April 12, 2010

Repair or Replace? That is the Question

The air conditioning went out at one of our rentals the other day.   The AC unit is apparently around 15 years old now so it isn't going to last forever.    The bill to repair the AC is around $400.   We asked how much it would cost to replace the entire unit and they gave us a ballpark estimate of $4,000.  To repair the unit or replace it is a tough decision to make.   If we repair it we're gambling that it will last longer and not just break down again in 2 months with a bigger repair bill.   If we replace it we're shoveling out piles of money that may not be necessary. 

If it were a kitchen appliance or a cheaper item then I wouldn't even think of paying any sizable repair bill and we'd simply buy a new replacement.   Consumer Reports looked at the question for such things as kitchen appliances and their general advice is : "Replace any for which you paid less than $150 and nix any repair that costs more than half the price of a comparable new product"  That sounds like good advice and probably about how I'd handle something.   I'd also add that I'd replace any appliance that has broken down and already hit its expected life span.  If you add in potential energy savings costs of getting a more efficient modern appliance then that makes the decision to replace an old broken unit much easier.   For kitchen appliances the choice to repair or replace is fairly easy decision.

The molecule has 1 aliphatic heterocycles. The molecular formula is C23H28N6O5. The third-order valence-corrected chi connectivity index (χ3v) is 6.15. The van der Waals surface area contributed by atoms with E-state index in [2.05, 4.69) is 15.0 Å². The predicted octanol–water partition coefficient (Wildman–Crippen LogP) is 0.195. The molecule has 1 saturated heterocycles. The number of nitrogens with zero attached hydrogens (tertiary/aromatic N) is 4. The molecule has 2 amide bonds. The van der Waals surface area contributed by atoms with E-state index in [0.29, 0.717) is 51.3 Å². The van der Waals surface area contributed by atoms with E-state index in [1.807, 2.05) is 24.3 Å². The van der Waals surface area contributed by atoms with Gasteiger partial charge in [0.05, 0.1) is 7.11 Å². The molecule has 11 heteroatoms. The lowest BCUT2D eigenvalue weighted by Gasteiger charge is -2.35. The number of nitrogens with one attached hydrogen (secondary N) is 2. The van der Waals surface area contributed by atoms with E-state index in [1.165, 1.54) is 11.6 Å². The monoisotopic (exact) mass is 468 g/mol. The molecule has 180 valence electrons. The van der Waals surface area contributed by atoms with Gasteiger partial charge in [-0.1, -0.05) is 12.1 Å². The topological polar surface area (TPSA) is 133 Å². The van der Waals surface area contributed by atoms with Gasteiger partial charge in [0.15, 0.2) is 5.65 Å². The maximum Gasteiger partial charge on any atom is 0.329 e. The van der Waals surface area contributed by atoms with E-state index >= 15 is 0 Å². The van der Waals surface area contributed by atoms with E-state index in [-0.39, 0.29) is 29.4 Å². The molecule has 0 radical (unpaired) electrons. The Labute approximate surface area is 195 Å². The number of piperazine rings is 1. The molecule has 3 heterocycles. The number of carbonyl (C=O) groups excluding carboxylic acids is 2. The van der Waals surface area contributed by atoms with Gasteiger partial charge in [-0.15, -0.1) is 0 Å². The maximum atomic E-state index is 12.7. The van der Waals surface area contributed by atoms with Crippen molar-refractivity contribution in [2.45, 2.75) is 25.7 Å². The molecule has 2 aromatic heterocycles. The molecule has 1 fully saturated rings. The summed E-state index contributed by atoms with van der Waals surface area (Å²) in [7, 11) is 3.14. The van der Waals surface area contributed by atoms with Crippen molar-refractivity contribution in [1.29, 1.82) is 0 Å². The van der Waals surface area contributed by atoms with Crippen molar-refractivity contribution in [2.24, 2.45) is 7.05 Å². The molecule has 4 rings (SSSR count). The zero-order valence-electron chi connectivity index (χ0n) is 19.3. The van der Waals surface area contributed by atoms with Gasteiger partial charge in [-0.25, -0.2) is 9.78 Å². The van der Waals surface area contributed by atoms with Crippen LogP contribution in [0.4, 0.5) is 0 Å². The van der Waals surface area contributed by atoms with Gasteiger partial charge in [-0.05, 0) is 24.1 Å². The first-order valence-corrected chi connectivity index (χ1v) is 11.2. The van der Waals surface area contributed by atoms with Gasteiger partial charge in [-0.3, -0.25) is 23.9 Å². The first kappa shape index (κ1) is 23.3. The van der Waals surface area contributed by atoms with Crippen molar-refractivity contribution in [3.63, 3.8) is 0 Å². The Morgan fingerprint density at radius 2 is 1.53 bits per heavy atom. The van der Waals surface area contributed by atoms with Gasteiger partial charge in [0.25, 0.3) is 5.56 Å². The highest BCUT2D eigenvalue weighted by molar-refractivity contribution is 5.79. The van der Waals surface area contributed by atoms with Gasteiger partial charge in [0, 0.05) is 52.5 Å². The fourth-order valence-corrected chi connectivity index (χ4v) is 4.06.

For a major system like AC or a furnace the question gets more difficult.   I'm hoping (fingers crossed) that the AC at the rental will be fine for a few more years.  Its difficult to bite the bullet and lay out $4,000 for a new unit.   That is a lot of money to spend up front.   Logically part of my mind is telling me that we should just go ahead and eat the cost and get a replacement.   We'll have to wait and see.



1 comment:

  1. Don't overlook the energy savings for a newer unit which is added value to the renter (assuming the renter pays utilities). This would make the unit more "rentable" or more valuable, aka higher lease income.

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